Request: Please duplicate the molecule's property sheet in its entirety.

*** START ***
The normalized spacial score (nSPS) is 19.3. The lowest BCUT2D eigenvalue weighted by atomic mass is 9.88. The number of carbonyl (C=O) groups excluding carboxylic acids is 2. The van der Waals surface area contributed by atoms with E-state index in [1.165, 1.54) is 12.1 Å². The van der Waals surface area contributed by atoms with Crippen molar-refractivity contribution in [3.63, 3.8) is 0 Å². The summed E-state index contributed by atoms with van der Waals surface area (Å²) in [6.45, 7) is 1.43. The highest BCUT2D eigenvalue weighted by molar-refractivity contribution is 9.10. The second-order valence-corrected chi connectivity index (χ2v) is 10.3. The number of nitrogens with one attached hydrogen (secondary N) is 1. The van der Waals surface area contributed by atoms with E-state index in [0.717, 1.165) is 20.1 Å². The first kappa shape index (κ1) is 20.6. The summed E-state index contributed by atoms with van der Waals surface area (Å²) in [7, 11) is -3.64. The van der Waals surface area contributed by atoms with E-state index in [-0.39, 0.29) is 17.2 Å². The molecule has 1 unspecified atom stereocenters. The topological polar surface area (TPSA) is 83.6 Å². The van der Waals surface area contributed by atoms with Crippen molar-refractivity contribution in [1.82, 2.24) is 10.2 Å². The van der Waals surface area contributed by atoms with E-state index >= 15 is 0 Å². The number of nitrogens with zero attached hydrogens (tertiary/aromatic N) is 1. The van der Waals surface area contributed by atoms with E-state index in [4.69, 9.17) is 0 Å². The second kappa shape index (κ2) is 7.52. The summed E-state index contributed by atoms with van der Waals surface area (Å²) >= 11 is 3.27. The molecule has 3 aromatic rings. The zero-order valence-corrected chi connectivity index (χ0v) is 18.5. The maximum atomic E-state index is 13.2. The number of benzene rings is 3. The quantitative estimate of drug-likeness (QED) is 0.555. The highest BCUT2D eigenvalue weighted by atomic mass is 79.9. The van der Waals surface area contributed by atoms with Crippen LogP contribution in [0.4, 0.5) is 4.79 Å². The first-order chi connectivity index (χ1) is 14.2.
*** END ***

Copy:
The normalized spacial score (nSPS) is 19.3. The lowest BCUT2D eigenvalue weighted by atomic mass is 9.88. The number of carbonyl (C=O) groups excluding carboxylic acids is 2. The van der Waals surface area contributed by atoms with E-state index in [1.165, 1.54) is 12.1 Å². The van der Waals surface area contributed by atoms with Crippen molar-refractivity contribution in [3.63, 3.8) is 0 Å². The summed E-state index contributed by atoms with van der Waals surface area (Å²) in [6.45, 7) is 1.43. The highest BCUT2D eigenvalue weighted by molar-refractivity contribution is 9.10. The second-order valence-corrected chi connectivity index (χ2v) is 10.3. The number of nitrogens with one attached hydrogen (secondary N) is 1. The van der Waals surface area contributed by atoms with E-state index in [0.717, 1.165) is 20.1 Å². The first kappa shape index (κ1) is 20.6. The summed E-state index contributed by atoms with van der Waals surface area (Å²) in [7, 11) is -3.64. The van der Waals surface area contributed by atoms with E-state index in [-0.39, 0.29) is 17.2 Å². The molecule has 1 unspecified atom stereocenters. The topological polar surface area (TPSA) is 83.6 Å². The van der Waals surface area contributed by atoms with Crippen molar-refractivity contribution in [1.82, 2.24) is 10.2 Å². The van der Waals surface area contributed by atoms with E-state index >= 15 is 0 Å². The number of nitrogens with zero attached hydrogens (tertiary/aromatic N) is 1. The van der Waals surface area contributed by atoms with E-state index in [4.69, 9.17) is 0 Å². The second kappa shape index (κ2) is 7.52. The summed E-state index contributed by atoms with van der Waals surface area (Å²) >= 11 is 3.27. The molecule has 3 aromatic rings. The zero-order valence-corrected chi connectivity index (χ0v) is 18.5. The maximum atomic E-state index is 13.2. The number of benzene rings is 3. The quantitative estimate of drug-likeness (QED) is 0.555. The highest BCUT2D eigenvalue weighted by atomic mass is 79.9. The van der Waals surface area contributed by atoms with Crippen LogP contribution in [0.4, 0.5) is 4.79 Å². The first-order chi connectivity index (χ1) is 14.2.